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rFlight N217RL

London, England, United Kingdom

In September 2017, Bret Lessard founded rFlight and is the lead project manager of the company. The corporate office is based in London, England, United Kingdom and use a TE Connectivity lab space for their prototypes in Silicon Valley, San Francisco, California, USA. rFlight is a project from rLoop which started in 2015.

rFlight's goal is to make a one (1) passenger autonomous Vertical Take-Off and Landing (VTOL) aircraft which then transitions easily from vertical flight (take off) to horizontal flight and the reverse. The goal of rFlight is to make an personal aircraft that anyone can fly or "the motorcycle of the sky". A 1/5 scale prototype for the GoFly Prize competition was initially flown in January of 2019. (Graphic credit above: rFlight)

The aircraft has a has delta wing shape and takes off and lands vertically but then transitions to horizontal flight. The passenger is in an open-air cockpit wearing a helmet with a visor which covers the person's entire head (like a motorcycle helmet) and there is a harness which holds the person in the cockpit during all phases of flight. However, no mention has been made yet to any emergency equipment should the motors fail or the passenger needs to bail out for any reason.

The aircraft is currently powered by an internal combustion engine and the team is looking into all-electric propulsion as well. At the tail of the vehicle, there are two tandem propellers shrouded in ducted housings next to each other. The number of propellers in each ducted fan has not been mentioned by the team. The N217RL model has only one (1) ducted fan system in the rear of the aircraft for propulsion as compared to the rFlight rWing model with two (2) ducted fans in the rear for propulsion.

Air rushing past your body and the vehicle not in your line of sight creates a truly unique flight experience - a recreational vehicle for the bold and the adventurous. A motorcycle for the sky.

Power from a 104 kW two-stroke engine drives a custom configuration of propellers, designed to minimize noise signature by allowing only one blade to cross at any time rather than multiple simultaneous crossings typical in a standard configuration.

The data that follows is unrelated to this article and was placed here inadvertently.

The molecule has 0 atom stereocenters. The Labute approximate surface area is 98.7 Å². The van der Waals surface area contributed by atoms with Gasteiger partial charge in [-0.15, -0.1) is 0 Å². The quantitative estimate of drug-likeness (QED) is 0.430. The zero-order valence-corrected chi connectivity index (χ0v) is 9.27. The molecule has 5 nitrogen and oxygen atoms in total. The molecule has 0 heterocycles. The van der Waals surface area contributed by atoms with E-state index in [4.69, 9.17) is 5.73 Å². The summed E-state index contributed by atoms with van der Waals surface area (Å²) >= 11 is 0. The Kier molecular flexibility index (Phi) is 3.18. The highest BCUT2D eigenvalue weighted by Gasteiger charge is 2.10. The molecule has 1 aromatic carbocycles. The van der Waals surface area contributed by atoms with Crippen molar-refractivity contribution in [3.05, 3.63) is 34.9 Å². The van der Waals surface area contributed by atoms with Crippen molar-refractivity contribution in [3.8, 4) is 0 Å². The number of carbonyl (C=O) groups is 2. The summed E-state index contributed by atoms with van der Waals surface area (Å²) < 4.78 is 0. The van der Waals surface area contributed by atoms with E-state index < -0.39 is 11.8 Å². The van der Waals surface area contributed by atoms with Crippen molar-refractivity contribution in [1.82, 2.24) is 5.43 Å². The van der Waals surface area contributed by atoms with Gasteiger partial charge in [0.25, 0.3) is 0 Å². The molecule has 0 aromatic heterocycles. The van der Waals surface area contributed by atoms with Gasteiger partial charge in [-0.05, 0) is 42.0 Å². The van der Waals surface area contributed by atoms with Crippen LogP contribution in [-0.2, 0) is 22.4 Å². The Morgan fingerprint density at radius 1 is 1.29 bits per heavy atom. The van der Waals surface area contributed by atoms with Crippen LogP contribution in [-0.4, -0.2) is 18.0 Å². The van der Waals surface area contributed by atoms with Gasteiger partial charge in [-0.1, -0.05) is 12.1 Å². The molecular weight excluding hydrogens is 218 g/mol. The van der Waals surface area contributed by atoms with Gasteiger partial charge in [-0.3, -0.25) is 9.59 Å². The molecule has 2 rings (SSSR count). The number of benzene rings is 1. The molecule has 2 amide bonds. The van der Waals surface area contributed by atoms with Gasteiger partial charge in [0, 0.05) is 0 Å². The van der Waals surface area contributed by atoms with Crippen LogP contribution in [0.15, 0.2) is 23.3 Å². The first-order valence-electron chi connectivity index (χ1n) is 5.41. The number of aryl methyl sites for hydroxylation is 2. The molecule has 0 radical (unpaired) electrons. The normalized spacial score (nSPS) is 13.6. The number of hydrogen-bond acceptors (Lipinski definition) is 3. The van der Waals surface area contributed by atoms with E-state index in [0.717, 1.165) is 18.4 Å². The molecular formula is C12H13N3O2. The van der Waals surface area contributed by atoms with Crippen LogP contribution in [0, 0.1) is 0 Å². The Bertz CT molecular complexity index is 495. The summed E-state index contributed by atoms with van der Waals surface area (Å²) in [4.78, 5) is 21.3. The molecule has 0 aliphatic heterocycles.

The team states that the delta wing features a uniquely designed leading edge fixed slat and Hoerner wing tips to increase efficiency while in cruise, differentiating it from a more conventional quadcopter-inspired design which is inefficient in forward flight, as well as limited fixed airfoil designs such as canard and rectangular wing forms.

The N217RL is being billed as an innovative vertical takeoff and landing Personal Adventure Vehicle (PAV), designed for safety, efficiency, and performance. The N217RL model is a competition vehicle and technology demonstrator that has been optimized for the Boeing-sponsored GoFly Prize and is now being built to fly in 2019. As of November 2020, the team is planning to initiate remote tests of the aircraft utilizing a prototype displayed at the GoFly Final Fly Off. They are also developing a hybrid power source to replace the working model's gas engine, and are in the process of seeking funding.


  • Aircraft type: ICE VTOL (future will be all-electric)
  • Capacity: 1 passenger
  • Pilot controls: 2 joy sticks. Crewed, remote or autonomous flight.
  • Pilot seat/cockpit: During vertical take-off and landing, pilot is standing, as the aircraft tilts for forward flight, the pilot is in the prone position. Pilot is in an open cockpit with no window.
  • Flight time: 20 minutes
  • Propellers: 2 four-bladed ducted contra-rotating propellers
  • Powerplant: 104 kW two-stroke engine
  • Wing: Delta wing with additional forward wing (pilot lays in prone position in the middle of the delta wing during forward flight)
  • Duct: 1 ducted housing for the 2 propellers
  • Flaps: 12 rear flaps behind the propellers for directional control
  • Stabilizers: 2 slightly curved vertical stabilizers located on the outside of the propeller duct
  • Landing gear: Two skids which double as vertical stabilizers during forward flight
  • Safety features: Passenger harness. Pilot required to wear full head helmet for safety.